Anyone who’s still paying attention may have noticed that the NBA decided to get up off of its own sword and have a season. An NBA season means an NBA draft, and what does a draft mean?
The Orange sit atop of the college basketball world, and that spotlight is bound to catch the eye of analysts, scouts and GMs. Let’s take a look at what they’ll be seeing.
Gone, one way or another
We all know the prevailing wisdom about seniors in the draft: “If they were good enough to get picked, somebody would have picked them by now.” I’d love to be able to sit here and tell you this is a special group that bucks this trend, but, well, it’s basically true.
Kris Joseph is the would-be breakout star of the team whose breakout never really happened. Some of this can be attributed to the depth Jim Boeheim has gathered in the last couple of years, but a lot of the blame falls on the player.
While Joseph’s deferential attitude has gotten a lot of press, it’s actually developed into one of his more desirable traits. He doesn’t bring A-level Wesley Johnson athleticism to the floor, and while he’s a solid ball-handler, he hasn’t shown great playmaking skills (1.4 APG), limiting his potential as a big-time NBA player. However, his shooting has improved greatly (40 percent from 3 so far this season), and he’s a good rebounder at the position. He projects as a James Harden-Lite type of player, which has him on the cusp of the first round.
Scoop Jardine fits the prevailing wisdom to a T. The backcourt depth that has emerged this season has, in ways, highlighted the weaknesses in Scoop’s game. Of all of the guards in the rotation, he’s the smallest, oldest (24 next summer) and least athletic, particularly on the defensive end. As a shooter from distance, he’s no slouch (35 percent for his career), but in typical Syracuse fashion, he’s regressed every year from the line. In all, he’ll have too little upside, too little consistency and too many years for any team to take a chance, even in the second round.
While none of the other seniors really factor in to the draft picture, Nick Resavy may have a future in reality TV.
Revving up the hype engine
The team’s success is bound to boost the draft chatter surrounding at least a couple of Syracuse players, and Dion Waiters seems like the leading candidate so far. He’s made a considerable leap from last season, particularly on defense (5.9 steal percentage) where he’s been key in the emergence of the pressure defense. While his 3-point shooting hasn’t improved (32 percent, 33 percent last year), he’s been effective at using his size and explosiveness to get to the basket. He’s not showing up on mock drafts yet, but with the NBA getting a little long in the tooth at shooting guard, Waiters can work his way into the conversation if he sustains his recent performance level.
Maybe next year
This is where most of the chips fall for this Syracuse team. We’ll start with Fab Melo. If he’d come in last year with the season he’s put together so far this year, he’d be in the first round discussion, though more on potential than actual performance (see Jordan, DeAndre). He’s in the top 20 in the country in block percentage (12.7 percent), and has been pulling down the offensive boards (3.9 per game). If he can develop a more refined offensive game, maybe there’s a future in the league for him. For now, it’s just about making up for his disappointing freshman year.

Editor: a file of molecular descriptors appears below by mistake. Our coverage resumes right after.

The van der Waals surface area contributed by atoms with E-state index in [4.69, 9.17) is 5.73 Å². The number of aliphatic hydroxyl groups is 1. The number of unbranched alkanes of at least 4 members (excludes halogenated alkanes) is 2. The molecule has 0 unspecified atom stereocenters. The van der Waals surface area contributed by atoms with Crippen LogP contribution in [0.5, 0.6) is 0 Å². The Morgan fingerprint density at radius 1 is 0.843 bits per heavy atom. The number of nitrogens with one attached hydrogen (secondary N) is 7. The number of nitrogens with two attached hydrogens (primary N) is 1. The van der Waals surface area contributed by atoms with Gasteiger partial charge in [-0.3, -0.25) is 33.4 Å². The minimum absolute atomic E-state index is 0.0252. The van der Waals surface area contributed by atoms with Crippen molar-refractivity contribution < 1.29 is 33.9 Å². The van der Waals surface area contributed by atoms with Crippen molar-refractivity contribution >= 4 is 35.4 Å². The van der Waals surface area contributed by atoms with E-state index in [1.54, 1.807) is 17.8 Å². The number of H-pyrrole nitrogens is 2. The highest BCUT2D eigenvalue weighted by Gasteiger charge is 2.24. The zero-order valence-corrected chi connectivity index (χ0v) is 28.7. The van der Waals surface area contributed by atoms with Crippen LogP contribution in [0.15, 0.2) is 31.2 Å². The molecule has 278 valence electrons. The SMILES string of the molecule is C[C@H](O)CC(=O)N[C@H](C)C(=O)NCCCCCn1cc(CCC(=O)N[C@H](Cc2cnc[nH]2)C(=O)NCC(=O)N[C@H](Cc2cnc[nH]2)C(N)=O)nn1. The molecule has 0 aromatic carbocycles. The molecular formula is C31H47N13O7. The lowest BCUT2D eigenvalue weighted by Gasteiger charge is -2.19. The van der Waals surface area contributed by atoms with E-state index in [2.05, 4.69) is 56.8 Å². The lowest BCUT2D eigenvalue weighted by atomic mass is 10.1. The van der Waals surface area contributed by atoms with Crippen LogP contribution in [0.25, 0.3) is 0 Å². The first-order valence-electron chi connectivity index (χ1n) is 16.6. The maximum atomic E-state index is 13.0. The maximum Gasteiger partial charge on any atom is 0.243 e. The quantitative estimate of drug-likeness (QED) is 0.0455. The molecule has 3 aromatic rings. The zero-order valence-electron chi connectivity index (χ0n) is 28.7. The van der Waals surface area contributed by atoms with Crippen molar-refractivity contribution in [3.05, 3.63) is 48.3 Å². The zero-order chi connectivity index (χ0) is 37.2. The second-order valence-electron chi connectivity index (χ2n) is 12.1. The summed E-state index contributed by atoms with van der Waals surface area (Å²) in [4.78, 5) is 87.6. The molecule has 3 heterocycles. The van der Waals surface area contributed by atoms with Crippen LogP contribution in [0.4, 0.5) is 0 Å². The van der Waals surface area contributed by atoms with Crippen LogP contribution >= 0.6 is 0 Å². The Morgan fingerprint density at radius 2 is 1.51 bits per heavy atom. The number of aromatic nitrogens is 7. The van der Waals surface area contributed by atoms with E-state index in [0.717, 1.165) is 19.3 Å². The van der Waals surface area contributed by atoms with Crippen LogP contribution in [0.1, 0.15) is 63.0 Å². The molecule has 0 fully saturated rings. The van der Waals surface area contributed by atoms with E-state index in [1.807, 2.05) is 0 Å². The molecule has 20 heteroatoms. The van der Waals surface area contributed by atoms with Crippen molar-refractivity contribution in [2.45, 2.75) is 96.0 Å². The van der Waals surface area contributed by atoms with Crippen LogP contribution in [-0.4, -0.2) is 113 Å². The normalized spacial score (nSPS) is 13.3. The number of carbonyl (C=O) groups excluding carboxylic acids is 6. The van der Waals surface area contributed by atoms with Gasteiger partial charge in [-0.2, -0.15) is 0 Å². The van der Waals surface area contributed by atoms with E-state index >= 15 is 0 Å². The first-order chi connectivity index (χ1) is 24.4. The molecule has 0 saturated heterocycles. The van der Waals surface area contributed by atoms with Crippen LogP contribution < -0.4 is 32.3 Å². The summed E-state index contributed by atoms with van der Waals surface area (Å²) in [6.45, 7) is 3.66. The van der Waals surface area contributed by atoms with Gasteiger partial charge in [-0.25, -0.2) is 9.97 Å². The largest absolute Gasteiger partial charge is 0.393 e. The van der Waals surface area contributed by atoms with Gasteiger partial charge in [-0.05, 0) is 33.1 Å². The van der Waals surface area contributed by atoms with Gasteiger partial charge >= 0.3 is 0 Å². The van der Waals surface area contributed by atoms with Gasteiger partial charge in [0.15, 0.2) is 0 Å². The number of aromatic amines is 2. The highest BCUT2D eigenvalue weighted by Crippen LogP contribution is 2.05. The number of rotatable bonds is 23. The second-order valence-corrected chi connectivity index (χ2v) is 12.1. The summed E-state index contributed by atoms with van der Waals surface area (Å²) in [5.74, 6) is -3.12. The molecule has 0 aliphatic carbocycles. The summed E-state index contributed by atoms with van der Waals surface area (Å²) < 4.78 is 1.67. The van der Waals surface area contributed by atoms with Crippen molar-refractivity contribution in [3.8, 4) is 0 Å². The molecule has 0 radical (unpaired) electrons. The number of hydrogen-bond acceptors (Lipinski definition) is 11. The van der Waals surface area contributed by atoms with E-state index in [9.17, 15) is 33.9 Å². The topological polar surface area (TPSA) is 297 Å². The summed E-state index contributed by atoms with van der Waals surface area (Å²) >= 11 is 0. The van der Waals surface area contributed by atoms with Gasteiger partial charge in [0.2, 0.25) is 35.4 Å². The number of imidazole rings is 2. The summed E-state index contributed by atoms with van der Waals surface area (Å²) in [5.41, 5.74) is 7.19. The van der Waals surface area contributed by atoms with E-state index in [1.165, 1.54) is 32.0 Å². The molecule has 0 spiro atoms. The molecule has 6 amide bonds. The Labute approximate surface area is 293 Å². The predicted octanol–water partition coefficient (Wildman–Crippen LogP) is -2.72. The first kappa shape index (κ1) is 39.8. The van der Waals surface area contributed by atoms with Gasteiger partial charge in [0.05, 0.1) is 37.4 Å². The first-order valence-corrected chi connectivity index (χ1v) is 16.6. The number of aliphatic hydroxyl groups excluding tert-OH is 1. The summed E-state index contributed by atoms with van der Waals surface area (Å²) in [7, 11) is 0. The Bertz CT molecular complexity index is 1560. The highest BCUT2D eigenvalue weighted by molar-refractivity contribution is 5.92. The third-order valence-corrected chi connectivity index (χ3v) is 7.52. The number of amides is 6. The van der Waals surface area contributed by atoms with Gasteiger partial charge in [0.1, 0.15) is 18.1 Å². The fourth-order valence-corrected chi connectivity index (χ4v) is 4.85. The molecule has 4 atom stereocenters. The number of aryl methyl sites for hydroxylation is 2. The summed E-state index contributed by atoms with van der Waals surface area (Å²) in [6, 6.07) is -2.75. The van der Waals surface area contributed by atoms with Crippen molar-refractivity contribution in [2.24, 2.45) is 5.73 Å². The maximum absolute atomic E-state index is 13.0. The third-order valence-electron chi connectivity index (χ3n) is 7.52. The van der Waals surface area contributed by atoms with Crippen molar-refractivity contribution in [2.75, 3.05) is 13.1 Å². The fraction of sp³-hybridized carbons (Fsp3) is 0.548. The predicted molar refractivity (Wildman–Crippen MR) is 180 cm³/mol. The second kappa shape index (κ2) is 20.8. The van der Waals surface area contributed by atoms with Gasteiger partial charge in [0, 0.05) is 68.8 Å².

C.J. Fair came in as the classic tweener. Not tall or muscular enough to play the 4 and not enough ball skills to play the 3, he got by last year on effort and the zone defense. This year, he’s stretched his range out to the 3-point line (40 percent) and improved his on-ball defense, but it will take a year of filling Joseph’s shoes in the starting lineup for him to garner enough shots and attention to get any draft attention.
Brandon Triche could be up one section with Dion Waiters if he wanted to be. They’ve combined to be the top backcourt combo in the zone and shown equal prowess as playmakers. Triche has been the less consistent scorer but the better rebounder and better at the line. Essentially, as seems to fit his personality, Triche has settled in to the supporting role and won’t get enough credit to gain any consideration.
James Southerland’s situation has been a bit of a mystery. By all but one of the numbers, he’s been one of the team’s best players. His PER is more than 30, his offensive rating is top 10 in the country, and he’s shooting 43 percent from beyond the arc. Unfortunately, the one number he isn’t blowing away is minutes. Even at 15 minutes a game, he may be the biggest casualty of this year’s long rotation. His athleticism and shooting may grab some attention, but he’s still way too inconsistent.
Making themselves comfortable
The fact that Baye Keita leads all of college basketball in offensive rating speaks far more to metric than it does to his limited contributions to that end of the floor. He’s been a solid backup at the college level, rebounding and blocking shots at a high rate and converting on feeds and putbacks, but unless he develops those skills to the elite level, he’ll be here for his degree.
On a Jim Boeheim-coached team with this many veterans, Michael Carter-Williams and Rakeem Christmas have done wonders just to get themselves as many minutes in meaningful games as they have. Neither has shown the ability to score consistently, but the CW has been an enthusiastic defender and distributor, while Christmas has been rebounding well and providing a weak-side, shot-blocking presence. The potential is there, but neither will have the opportunity to show anything worth gambling on this year with so many bodies in front of them.